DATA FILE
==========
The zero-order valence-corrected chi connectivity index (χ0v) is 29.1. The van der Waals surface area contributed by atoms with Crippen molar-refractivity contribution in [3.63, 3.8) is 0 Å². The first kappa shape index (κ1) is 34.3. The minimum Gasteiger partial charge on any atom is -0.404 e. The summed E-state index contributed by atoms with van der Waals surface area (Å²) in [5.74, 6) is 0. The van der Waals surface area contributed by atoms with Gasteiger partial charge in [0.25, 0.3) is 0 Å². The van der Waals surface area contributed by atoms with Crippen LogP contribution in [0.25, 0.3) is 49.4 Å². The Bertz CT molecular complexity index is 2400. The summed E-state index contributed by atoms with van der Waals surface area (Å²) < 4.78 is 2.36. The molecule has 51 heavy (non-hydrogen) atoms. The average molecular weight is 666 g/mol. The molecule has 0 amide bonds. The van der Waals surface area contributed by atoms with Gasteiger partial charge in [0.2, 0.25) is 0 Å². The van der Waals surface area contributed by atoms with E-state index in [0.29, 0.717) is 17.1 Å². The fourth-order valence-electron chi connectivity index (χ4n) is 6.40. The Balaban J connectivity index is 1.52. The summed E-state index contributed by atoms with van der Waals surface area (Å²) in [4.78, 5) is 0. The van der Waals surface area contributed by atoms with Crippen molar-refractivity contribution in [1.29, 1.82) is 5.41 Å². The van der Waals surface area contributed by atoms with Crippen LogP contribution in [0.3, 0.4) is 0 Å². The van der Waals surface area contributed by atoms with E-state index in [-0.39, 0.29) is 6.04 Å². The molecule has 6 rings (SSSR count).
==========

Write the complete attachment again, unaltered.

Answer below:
The zero-order valence-corrected chi connectivity index (χ0v) is 29.1. The van der Waals surface area contributed by atoms with Crippen molar-refractivity contribution in [3.63, 3.8) is 0 Å². The first kappa shape index (κ1) is 34.3. The minimum Gasteiger partial charge on any atom is -0.404 e. The summed E-state index contributed by atoms with van der Waals surface area (Å²) in [5.74, 6) is 0. The van der Waals surface area contributed by atoms with Gasteiger partial charge in [0.25, 0.3) is 0 Å². The van der Waals surface area contributed by atoms with Crippen LogP contribution in [0.25, 0.3) is 49.4 Å². The Bertz CT molecular complexity index is 2400. The summed E-state index contributed by atoms with van der Waals surface area (Å²) < 4.78 is 2.36. The molecule has 51 heavy (non-hydrogen) atoms. The average molecular weight is 666 g/mol. The molecule has 0 amide bonds. The van der Waals surface area contributed by atoms with Gasteiger partial charge in [0.2, 0.25) is 0 Å². The van der Waals surface area contributed by atoms with E-state index in [0.29, 0.717) is 17.1 Å². The fourth-order valence-electron chi connectivity index (χ4n) is 6.40. The Balaban J connectivity index is 1.52. The summed E-state index contributed by atoms with van der Waals surface area (Å²) in [4.78, 5) is 0. The van der Waals surface area contributed by atoms with Crippen molar-refractivity contribution in [1.29, 1.82) is 5.41 Å². The van der Waals surface area contributed by atoms with Crippen LogP contribution in [0.3, 0.4) is 0 Å². The van der Waals surface area contributed by atoms with E-state index in [-0.39, 0.29) is 6.04 Å². The molecule has 6 rings (SSSR count).